Disputatio:Lex Crameri

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Linear...linealis?--Ioshus Rocchio 08:05, 20 Augusti 2006 (UTC)Reply[reply]

Linearis -e, gen. pl. -ium. The suffix -alis usually turns into -aris if there's already an l in the word.
But as for the title of this article, is this the proper way to name a mathematical law? Laws, in the civic sense, are generally named with adjectives, not genitives: Lex Cramerana. But I don't know if this applies to mathematical laws as well: can anyone provide me with parallel examples? --Iustinus 15:01, 20 Augusti 2006 (UTC)Reply[reply]
Lex Euleris, no?--Ioshus Rocchio 17:21, 20 Augusti 2006 (UTC)Reply[reply]
Also, Leges motus Newtoni...?--Ioshus Rocchio 17:28, 20 Augusti 2006 (UTC)Reply[reply]
Lex Euleris: Well, given that his Latin name is Eulerus -i, that can't be right ;) In any case, I don't find any google hits for that.
As for Leges Motus Newtoni, well... I came up with that locution, and I wasn't really thinking about the issue when I did. But I did have some good reasons nonetheless: Newton himself used the expression Leges Motus (it's even the header on the page he describes them in, as you can see in the image), and so just as one can say "Principia Mathematica Newtoni", it makes sense to say Leges Motus with the author's name in the genitive as if it were the the title of a work. But you do have a point: if these were laws he passed in the senate, they would likely be called Leges Newtonianae de Motibus.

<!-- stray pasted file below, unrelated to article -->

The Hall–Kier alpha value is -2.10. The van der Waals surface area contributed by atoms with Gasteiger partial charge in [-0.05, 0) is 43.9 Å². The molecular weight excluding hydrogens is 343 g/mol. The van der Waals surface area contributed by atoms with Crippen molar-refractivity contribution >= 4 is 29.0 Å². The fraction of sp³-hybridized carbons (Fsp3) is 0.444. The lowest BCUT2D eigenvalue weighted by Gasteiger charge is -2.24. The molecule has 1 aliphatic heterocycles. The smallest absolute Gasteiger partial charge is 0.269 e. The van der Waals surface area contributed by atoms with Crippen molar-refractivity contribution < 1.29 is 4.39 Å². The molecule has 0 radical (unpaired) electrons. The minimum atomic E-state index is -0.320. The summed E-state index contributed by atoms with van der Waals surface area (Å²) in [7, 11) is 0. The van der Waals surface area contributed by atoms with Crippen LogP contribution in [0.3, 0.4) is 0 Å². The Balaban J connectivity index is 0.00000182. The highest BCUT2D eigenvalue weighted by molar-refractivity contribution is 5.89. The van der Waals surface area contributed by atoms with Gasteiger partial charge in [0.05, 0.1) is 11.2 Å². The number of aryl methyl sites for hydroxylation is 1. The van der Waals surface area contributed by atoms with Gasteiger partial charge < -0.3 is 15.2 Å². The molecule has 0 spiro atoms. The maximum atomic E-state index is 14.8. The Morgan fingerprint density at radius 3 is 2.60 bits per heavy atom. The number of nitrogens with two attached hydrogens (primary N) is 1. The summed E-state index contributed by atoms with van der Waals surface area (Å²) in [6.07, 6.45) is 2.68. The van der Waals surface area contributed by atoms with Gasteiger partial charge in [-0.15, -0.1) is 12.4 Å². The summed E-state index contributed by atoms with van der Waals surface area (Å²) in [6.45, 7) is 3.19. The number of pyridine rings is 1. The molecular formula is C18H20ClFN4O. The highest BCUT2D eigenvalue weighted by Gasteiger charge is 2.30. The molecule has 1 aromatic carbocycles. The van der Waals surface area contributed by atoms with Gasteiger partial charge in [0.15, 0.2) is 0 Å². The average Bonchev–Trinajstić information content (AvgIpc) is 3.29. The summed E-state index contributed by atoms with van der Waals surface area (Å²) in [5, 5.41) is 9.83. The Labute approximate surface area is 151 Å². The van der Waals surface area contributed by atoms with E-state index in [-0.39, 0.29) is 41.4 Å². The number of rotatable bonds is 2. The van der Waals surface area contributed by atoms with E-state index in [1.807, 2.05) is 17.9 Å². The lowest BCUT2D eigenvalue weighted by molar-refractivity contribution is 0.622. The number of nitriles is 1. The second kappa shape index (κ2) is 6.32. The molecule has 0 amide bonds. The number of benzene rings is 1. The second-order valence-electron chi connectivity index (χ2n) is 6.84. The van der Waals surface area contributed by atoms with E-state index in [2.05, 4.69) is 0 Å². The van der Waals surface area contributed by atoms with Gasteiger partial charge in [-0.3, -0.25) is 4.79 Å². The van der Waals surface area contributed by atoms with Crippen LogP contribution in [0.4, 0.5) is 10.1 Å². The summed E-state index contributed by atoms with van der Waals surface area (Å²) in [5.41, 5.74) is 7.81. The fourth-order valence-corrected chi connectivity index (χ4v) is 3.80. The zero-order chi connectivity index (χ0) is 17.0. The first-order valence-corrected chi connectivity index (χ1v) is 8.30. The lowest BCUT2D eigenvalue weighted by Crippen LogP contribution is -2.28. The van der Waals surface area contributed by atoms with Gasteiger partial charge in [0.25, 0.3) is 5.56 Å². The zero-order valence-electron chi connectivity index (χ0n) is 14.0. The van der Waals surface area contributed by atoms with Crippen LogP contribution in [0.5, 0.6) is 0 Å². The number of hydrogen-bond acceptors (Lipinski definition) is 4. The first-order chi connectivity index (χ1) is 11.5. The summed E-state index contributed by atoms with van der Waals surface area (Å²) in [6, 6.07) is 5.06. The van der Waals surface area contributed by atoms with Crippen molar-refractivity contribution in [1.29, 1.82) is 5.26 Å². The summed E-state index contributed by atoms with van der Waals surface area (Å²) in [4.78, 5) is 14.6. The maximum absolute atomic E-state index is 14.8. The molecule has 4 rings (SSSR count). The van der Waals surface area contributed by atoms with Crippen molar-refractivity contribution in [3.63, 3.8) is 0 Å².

Well for now let's let this page stand, and if we see any citations in Latin authors on mathematics and physics for "So-and-so's law" let's report them immediately. --Iustinus 21:39, 20 Augusti 2006 (UTC)Reply[reply]
Sounds like a deal. I'll keep my eye out...I'm curious now. But I think opera are usually referred to by genitive of the author, right? Taciti annales, Livii historiae, Menaechmi Plauti. As for Eulerus... oops! =]--Ioshus Rocchio 01:51, 21 Augusti 2006 (UTC)Reply[reply]